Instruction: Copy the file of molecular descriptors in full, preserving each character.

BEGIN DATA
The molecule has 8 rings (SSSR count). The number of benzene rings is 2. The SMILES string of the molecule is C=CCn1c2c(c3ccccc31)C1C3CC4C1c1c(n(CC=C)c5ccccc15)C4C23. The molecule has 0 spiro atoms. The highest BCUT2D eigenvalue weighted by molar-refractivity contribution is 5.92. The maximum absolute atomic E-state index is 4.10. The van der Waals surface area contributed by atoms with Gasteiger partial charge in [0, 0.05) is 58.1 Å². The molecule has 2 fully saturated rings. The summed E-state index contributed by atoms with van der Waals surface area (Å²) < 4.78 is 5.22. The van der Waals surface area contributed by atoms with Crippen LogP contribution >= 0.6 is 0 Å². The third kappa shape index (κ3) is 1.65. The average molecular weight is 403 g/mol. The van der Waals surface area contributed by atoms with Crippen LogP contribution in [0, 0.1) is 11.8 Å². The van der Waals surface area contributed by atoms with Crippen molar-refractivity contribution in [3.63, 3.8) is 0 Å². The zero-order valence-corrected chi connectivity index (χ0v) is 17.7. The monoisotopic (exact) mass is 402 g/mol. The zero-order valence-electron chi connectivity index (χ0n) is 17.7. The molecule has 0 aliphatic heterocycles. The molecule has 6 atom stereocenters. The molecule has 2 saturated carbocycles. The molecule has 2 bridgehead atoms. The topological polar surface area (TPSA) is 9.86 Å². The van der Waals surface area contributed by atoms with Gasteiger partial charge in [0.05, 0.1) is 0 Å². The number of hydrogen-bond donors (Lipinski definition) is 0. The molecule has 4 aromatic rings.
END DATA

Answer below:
The molecule has 8 rings (SSSR count). The number of benzene rings is 2. The SMILES string of the molecule is C=CCn1c2c(c3ccccc31)C1C3CC4C1c1c(n(CC=C)c5ccccc15)C4C23. The molecule has 0 spiro atoms. The highest BCUT2D eigenvalue weighted by molar-refractivity contribution is 5.92. The maximum absolute atomic E-state index is 4.10. The van der Waals surface area contributed by atoms with Gasteiger partial charge in [0, 0.05) is 58.1 Å². The molecule has 2 fully saturated rings. The summed E-state index contributed by atoms with van der Waals surface area (Å²) < 4.78 is 5.22. The van der Waals surface area contributed by atoms with Crippen LogP contribution >= 0.6 is 0 Å². The third kappa shape index (κ3) is 1.65. The average molecular weight is 403 g/mol. The van der Waals surface area contributed by atoms with Crippen LogP contribution in [0, 0.1) is 11.8 Å². The van der Waals surface area contributed by atoms with Crippen molar-refractivity contribution in [3.63, 3.8) is 0 Å². The zero-order valence-corrected chi connectivity index (χ0v) is 17.7. The monoisotopic (exact) mass is 402 g/mol. The zero-order valence-electron chi connectivity index (χ0n) is 17.7. The molecule has 0 aliphatic heterocycles. The molecule has 6 atom stereocenters. The molecule has 2 saturated carbocycles. The molecule has 2 bridgehead atoms. The topological polar surface area (TPSA) is 9.86 Å². The van der Waals surface area contributed by atoms with Gasteiger partial charge in [0.05, 0.1) is 0 Å². The number of hydrogen-bond donors (Lipinski definition) is 0. The molecule has 4 aromatic rings.